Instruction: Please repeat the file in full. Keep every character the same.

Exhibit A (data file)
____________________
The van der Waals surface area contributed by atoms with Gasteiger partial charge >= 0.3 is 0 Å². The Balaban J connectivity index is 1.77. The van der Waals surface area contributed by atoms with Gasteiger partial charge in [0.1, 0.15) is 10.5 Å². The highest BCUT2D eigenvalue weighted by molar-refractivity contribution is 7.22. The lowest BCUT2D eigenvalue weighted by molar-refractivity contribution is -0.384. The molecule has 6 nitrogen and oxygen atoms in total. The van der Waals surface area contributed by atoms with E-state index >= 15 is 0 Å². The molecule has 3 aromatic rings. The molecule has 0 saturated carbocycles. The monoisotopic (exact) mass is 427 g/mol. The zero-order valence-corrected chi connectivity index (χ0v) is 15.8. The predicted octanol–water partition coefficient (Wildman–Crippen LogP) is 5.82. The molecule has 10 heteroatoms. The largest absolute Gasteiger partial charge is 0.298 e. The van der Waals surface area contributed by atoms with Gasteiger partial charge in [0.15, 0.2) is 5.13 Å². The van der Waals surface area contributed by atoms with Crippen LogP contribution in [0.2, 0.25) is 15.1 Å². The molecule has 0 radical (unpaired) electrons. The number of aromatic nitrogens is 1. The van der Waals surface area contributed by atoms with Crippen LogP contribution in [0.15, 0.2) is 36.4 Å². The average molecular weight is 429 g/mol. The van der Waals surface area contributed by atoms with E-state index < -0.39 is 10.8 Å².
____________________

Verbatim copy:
The van der Waals surface area contributed by atoms with Gasteiger partial charge >= 0.3 is 0 Å². The Balaban J connectivity index is 1.77. The van der Waals surface area contributed by atoms with Gasteiger partial charge in [0.1, 0.15) is 10.5 Å². The highest BCUT2D eigenvalue weighted by molar-refractivity contribution is 7.22. The lowest BCUT2D eigenvalue weighted by molar-refractivity contribution is -0.384. The molecule has 6 nitrogen and oxygen atoms in total. The van der Waals surface area contributed by atoms with E-state index >= 15 is 0 Å². The molecule has 3 aromatic rings. The molecule has 0 saturated carbocycles. The monoisotopic (exact) mass is 427 g/mol. The zero-order valence-corrected chi connectivity index (χ0v) is 15.8. The predicted octanol–water partition coefficient (Wildman–Crippen LogP) is 5.82. The molecule has 10 heteroatoms. The largest absolute Gasteiger partial charge is 0.298 e. The van der Waals surface area contributed by atoms with Gasteiger partial charge in [0.15, 0.2) is 5.13 Å². The van der Waals surface area contributed by atoms with Crippen LogP contribution in [0.2, 0.25) is 15.1 Å². The molecule has 0 radical (unpaired) electrons. The number of aromatic nitrogens is 1. The van der Waals surface area contributed by atoms with Crippen LogP contribution in [0.15, 0.2) is 36.4 Å². The average molecular weight is 429 g/mol. The van der Waals surface area contributed by atoms with E-state index < -0.39 is 10.8 Å².